An intermediateresult occurs when the MIC value is close to the breakpoint, but is not determined as resistant. This means that at the recommended dosage of a specific antibiotic it is uncertain if the antibiotic will be effective. An intermediate result is not classified as resistant as at a higher-than-recommended concentration of the antibiotic, the outcome is usually successful.
A resistantresult occurs when the concentration of the antibiotic required to be reached at the site of infection, for the outcome of treatment to be successful, is too high to be safely used in the target species. So it is the concentration at which the drug becomes toxic or dangerous for use in the animal.
With the MIC values, the lower the value’s number compared with the breakpoint, the more ‘Sensitive’ the isolate. MIC values can be useful as they allow you to see which antibiotics are ‘most sensitive’ for each organism. It is important to note that the lowest MIC value of all the antibiotics is usually NOT the most sensitive overall. The antibiotic that is most sensitiveis the one that is the ‘most’ number of serial dilutions below the sensitive breakpoint value.
Please see the below example:
Organism: E. coli
Antibiotic MIC Interpretation
Ampicillin <= 2 S
Amoxicillin/Clav <= 2 S
Marbofloxacin <= 0.5 S
Ceftiofur <= 1 S
Gentamicin <= 1 S
Trimethoprim-Sulf <= 20 S
Antibiotic MIC Breakpoint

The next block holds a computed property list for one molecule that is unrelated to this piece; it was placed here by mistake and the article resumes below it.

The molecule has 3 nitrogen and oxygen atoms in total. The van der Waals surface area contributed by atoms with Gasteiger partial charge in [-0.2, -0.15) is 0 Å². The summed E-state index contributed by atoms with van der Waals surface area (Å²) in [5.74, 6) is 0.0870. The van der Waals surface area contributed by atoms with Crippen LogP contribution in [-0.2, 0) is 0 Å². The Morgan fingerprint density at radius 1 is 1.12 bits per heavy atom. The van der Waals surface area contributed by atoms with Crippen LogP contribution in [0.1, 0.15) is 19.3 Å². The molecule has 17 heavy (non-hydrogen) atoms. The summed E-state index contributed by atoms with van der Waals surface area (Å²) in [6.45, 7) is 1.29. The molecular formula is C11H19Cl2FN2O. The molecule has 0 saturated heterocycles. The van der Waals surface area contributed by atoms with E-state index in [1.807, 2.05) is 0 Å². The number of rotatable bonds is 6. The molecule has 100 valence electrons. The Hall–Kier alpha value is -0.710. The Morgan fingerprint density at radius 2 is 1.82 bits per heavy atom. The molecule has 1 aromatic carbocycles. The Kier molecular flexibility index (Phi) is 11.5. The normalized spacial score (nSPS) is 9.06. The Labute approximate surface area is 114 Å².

Sensitive Intermediate Resistant
Ampicillin <=8 >=16
Amoxyclav <=8 >=16
Marbofloxacin <=1 2 >=4
Ceftiofur <=2 4 >=8
Gentamicin <=2 4 >=8
Trimethoprim-Sulf <=40 >=80
In this example, this is how may ‘serial dilutions’ away from the breakpoint the E. coli’s MIC value is:
Antibiotic Number of dilutions ‘away from breakpoint’
Therefore ampicillin and amoxyclav are equally the ‘most sensitive’ & should be picked for the best chance of a successful treatment outcome. The lowest MIC value is for marbofloxacin, BUT this is not the most sensitive antibiotic.
So the breakpoints must be used to determine which antibiotic is most likely to give a successful treatment outcome. It is important to remember that for each organism the breakpoints are different. So, if the case has 2 or more isolates, the best antibiotic for each organism cannot be decided from one of the sets of breakpoints.
For each organism in each case, an individual set of breakpoints will be provided in the comments section of the report – please use the different breakpoints that are relevant for each organism isolated.
Results Received Without MIC Values
Occasionally, some of the results received will either NOT have MIC values, or contain results where some antibiotics have MIC values, and some do not. This occurs when:
- There are NO validated MIC values for the organism in question, but there are validated Kirby-Bauer Disk Diffusion zone sizes (and so the old method is used to determine susceptibility).
- The result has been inferred from the MIC value for another antibiotic (as approved by international governing bodies) G: for Streptococcus canis: amoxicillin, ampicillin, cephalexin, Cefoxitin, cefotaxime & piperacillin can be inferred from the Benzylpenicillin susceptibility result (CLSI)
- The organism in question is intrinsically resistant to an antibiotic or class of antibiotic (further information on intrinsic resistance can be found at: http://www.eucast.org/fileadmin/src/media/PDFs/EUCAST_files/Expert_Rules/Expert_rules_intrinsic_exceptional_V3.1.pdf)
- The V2C does not offer MIC testing for particular antibiotics (for example there are limited topical antibiotics available for testing, and so the majority of topical antibiotics are tested using the Kirby Bauer Disk Diffusion method)
If you have any questions, please do not hesitate to contact Jade Denham on 01638 572900, firstname.lastname@example.org email@example.com